Obama tells SXSW tech industry and govt need to strike a balance on encryption

14 Mar 2016

US President Barack Obama on stage Friday with Evan Smith, the editor-in-chief of The Texas Tribune

US president Barack Obama told SXSW in Austin, Texas, on Friday that smartphones like the iPhone simply can’t become black boxes where critical evidence in investigations can’t be accessed.

His point of view comes at the height of tensions between Silicon Valley and the US Department of Justice over the issue of investigators in the San Bernardino case seeking access to encrypted information on an iPhone that may yield vital evidence.

Tech giant Apple has found support from most of the major tech companies in America, which agree with its stance that creating a backdoor into the iPhone’s encrypted memory could end up being exploited by the criminal world and repressive regimes. Apple CEO Tim Cook described such a step as creating the “software equivalent of cancer”.

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However, at SXSW, Obama, known as the US’ “first social media president” called for reason to prevail and said that there can be no absolute views on the issue.

‘This notion that somehow our data is different and can be walled off from those other trade-offs we make, I believe, is incorrect’

In an interview with Evan Smith, the editor-in-chief of The Texas Tribune, Obama spoke broadly about the need for technology to be used to support civic life and the functioning of democracy.

However, he pulled no punches when it came to the issue of encryption of smart devices and called for a rational and reasonable approach by tech companies to supporting the work of law enforcement.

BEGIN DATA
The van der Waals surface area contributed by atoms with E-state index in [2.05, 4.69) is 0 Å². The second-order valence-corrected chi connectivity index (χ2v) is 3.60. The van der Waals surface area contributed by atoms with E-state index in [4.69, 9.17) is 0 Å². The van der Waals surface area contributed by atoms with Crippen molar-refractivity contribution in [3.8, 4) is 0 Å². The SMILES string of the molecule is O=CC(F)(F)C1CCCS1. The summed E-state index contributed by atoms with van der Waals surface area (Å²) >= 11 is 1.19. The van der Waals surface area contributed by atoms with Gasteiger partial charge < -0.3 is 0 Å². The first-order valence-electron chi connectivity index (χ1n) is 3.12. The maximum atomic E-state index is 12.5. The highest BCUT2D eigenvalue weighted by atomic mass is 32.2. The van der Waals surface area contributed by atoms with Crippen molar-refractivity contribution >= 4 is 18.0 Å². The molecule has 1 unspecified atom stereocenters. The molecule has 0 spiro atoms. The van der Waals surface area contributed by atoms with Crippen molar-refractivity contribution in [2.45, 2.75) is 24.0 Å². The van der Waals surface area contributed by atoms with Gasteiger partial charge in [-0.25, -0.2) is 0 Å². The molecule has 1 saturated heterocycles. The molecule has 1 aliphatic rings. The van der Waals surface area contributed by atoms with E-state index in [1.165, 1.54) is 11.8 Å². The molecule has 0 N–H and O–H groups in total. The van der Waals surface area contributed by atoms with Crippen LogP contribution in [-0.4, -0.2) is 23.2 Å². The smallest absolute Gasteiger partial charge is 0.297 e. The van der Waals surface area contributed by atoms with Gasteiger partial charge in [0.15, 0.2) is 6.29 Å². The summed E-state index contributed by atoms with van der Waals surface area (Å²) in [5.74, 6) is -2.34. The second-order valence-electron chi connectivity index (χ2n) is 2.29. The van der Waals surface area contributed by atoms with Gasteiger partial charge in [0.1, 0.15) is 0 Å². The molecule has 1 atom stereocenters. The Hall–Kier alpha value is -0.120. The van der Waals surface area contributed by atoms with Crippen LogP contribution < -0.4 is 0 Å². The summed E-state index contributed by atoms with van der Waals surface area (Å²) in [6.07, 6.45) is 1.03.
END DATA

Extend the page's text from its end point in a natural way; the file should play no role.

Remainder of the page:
He said that for law enforcers the fact that a device exists with evidence that can’t be accessed is unconscionable.

At the same time, individuals are entitled to their privacy.

Obama urges tech CEOs not to take an absolutist view on encryption

“You cannot take an absolutist view on this,” Obama said.

“If your argument is strong encryption no matter what, and we can and should create black boxes, that I think does not strike the kind of balance we have lived with for 200, 300 years, and it’s fetishising our phones above every other value.”

Obama said that rapid advances in technology offer enormous opportunities but are also disruptive and unsettling.

“They empower individuals to do things that they could never have dreamed of before but they also empower folks who are very dangerous to spread dangerous messages.”

Obama said that there needs to be a balance and asked how it is possible to enable law enforcement to fully investigate with warrants suspected paedophiles but yet digital information has to be treated differently.

“If, technologically, it is possible to make an impenetrable device or system, where the encryption is so strong that there is no key, there is no door at all, then how do we apprehend the child pornographer? How do we disrupt a terrorist plot?”

He added that if investigators can’t access smartphones with warrants “then everyone is walking around with a Swiss bank account in your pocket”.

Obama said that tech executives who are “absolutist” on the issue are just wrong.

“This notion that somehow our data is different and can be walled off from those other trade-offs we make, I believe, is incorrect.”

John Kennedy is a journalist who served as editor of Silicon Republic for 17 years